The Broadway musical "The Book of Mormon" is one of those few stage productions able to make face muscles hurt from laughing and smiling so much, during this fresh and funny, unlike no-other, three hours of entertainment.
The folks at Broadway in Chicago can beam like an angel's halo with this hit that has found a welcome home in the Windy City for a run already extended through June 2013 at Bank of America Theatre.
Wednesday's opening night heralded the official unveiling of this clever and imaginative creation of Trey Parker and Matt Stone, the creators of "South Park" and their partnership with Robert Lopez, the man behind "Avenue Q." (All three attending Wednesday's opening.)
I've never been a huge fan of the animated series "South Park." But I have been tickled by Parker and Stone's other past ventures. Even before "South Park" began airing, this duo was already poking fun at Mormons with an under-the-radar 1997 feature film called "Orgazmo," that also spoofed everything from superheros to the porn industry and starring Parker as the squeaky clean Mormon lead character. (Stone starred in a silly supporting role.)
By Thursday afternoon, Broadway in Chicago reported the Chicago run of "The Book of Mormon" already grossed $1,493,961 for the week ending Dec. 16, with previews having only began on Dec. 11.
There are so many reasons this winner of nine Tony Awards, including Best Musical, is such a deserved hot ticket.
Since it was dreamed up by the minds of Parker, Stone and Lopez, it's no secret it seeks to push the envelope.
I'm not a fan of bad language in movies and stage productions. And be warned there's plenty scattered about in "The Book of Mormon."
But these creative forces have managed to mold the subject matter in such away it lends reason as to why what's said and portrayed is presented in this manner. So besides laughing at clever and fresh creative songs and scenes, there are some important lessons learned. Life in other parts of the world aren't so great and salvation isn't always so obvious.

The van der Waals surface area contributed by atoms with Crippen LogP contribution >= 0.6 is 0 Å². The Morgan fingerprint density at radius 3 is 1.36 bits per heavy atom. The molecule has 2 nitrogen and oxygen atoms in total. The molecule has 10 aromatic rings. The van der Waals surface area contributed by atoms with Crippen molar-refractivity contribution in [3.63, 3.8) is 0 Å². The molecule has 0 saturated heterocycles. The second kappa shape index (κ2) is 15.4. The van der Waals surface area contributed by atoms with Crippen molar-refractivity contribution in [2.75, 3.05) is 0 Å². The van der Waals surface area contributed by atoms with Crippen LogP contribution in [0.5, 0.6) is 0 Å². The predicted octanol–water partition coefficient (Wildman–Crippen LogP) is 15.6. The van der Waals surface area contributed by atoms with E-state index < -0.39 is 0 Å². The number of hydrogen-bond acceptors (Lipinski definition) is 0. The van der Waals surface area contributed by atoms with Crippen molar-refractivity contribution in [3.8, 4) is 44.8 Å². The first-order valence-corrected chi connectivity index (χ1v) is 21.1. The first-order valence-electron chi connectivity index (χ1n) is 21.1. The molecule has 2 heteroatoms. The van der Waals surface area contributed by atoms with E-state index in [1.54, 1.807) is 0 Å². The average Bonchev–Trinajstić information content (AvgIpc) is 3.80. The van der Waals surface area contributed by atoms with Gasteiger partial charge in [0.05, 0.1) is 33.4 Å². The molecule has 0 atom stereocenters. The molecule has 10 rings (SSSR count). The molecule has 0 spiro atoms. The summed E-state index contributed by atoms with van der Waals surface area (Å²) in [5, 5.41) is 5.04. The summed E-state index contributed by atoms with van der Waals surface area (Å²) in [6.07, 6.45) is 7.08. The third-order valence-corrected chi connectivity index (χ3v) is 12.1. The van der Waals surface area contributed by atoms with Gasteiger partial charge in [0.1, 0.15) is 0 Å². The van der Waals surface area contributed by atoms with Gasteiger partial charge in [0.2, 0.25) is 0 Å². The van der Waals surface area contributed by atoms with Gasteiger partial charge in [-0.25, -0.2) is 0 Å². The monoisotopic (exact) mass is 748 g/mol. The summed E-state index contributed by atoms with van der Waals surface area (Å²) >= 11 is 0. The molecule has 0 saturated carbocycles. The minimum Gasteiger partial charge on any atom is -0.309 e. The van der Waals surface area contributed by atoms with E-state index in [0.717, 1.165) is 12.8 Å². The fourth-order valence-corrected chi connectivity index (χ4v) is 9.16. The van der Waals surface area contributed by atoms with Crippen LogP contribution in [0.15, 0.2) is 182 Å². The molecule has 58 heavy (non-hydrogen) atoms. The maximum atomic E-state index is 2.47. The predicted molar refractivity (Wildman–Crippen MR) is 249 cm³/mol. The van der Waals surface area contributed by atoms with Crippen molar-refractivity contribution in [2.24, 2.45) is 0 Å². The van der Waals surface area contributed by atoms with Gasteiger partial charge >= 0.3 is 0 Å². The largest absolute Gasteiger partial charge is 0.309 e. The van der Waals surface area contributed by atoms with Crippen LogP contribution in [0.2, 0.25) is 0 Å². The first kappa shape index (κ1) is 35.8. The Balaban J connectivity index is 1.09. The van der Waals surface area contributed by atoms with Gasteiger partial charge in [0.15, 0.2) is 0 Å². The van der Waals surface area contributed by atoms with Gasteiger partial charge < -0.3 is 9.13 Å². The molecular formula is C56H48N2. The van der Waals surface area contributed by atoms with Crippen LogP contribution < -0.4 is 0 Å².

The plot is simple: Put two fresh-from-Utah young Mormons on a mission to Africa to convert the blighted bunch of a tiny village.
We are blessed to have a powerhouse cast of talent for this run, with Nic Rouleau here direct from Broadway to reprise his role of Elder Price. His comedic timing and facial expressions are heaven sent. At his side is very funny Ben Platt, successfully putting his own spastic spin on the character of Elder Cunningham. Our own Chicago actor James Vincent Meredith is fantastic as Mafala Hatimbi, one of the colorful challenges Mormons encounter while on their mission to Uganda, and Syesha Mercado is better than the best as his daughter, the female lead who gives new meaning to "texting."
Pierce Cassedy is laugh-out-loud funny with his "tendencies" as the conflicted Elder McKinley.
And along the way, there's plenty to learn about Joseph Smith and founding of the Mormon faith. The songs are so good, they are contagious, especially the opening number "Hello," as well as "Turn it Off" and "Spooky Mormon Hell," the latter including references to Adolf Hitler, over-priced coffee and Jeffrey Dahmer.
At opening night, I spotted Chicago Mayor Rahm Emanuel, with wife Amy Rule and their middle school children. I wouldn't suggest bringing young minds who aren't able to comprehend what's unfolding. But for audiences eager for the salvation of something with entertaining impact, this is your ticket ... if you can get one...
Tickets are $45 - $115 at (800) 775-2000 or BroadwayInChicago.com or BookofMormontheMusical.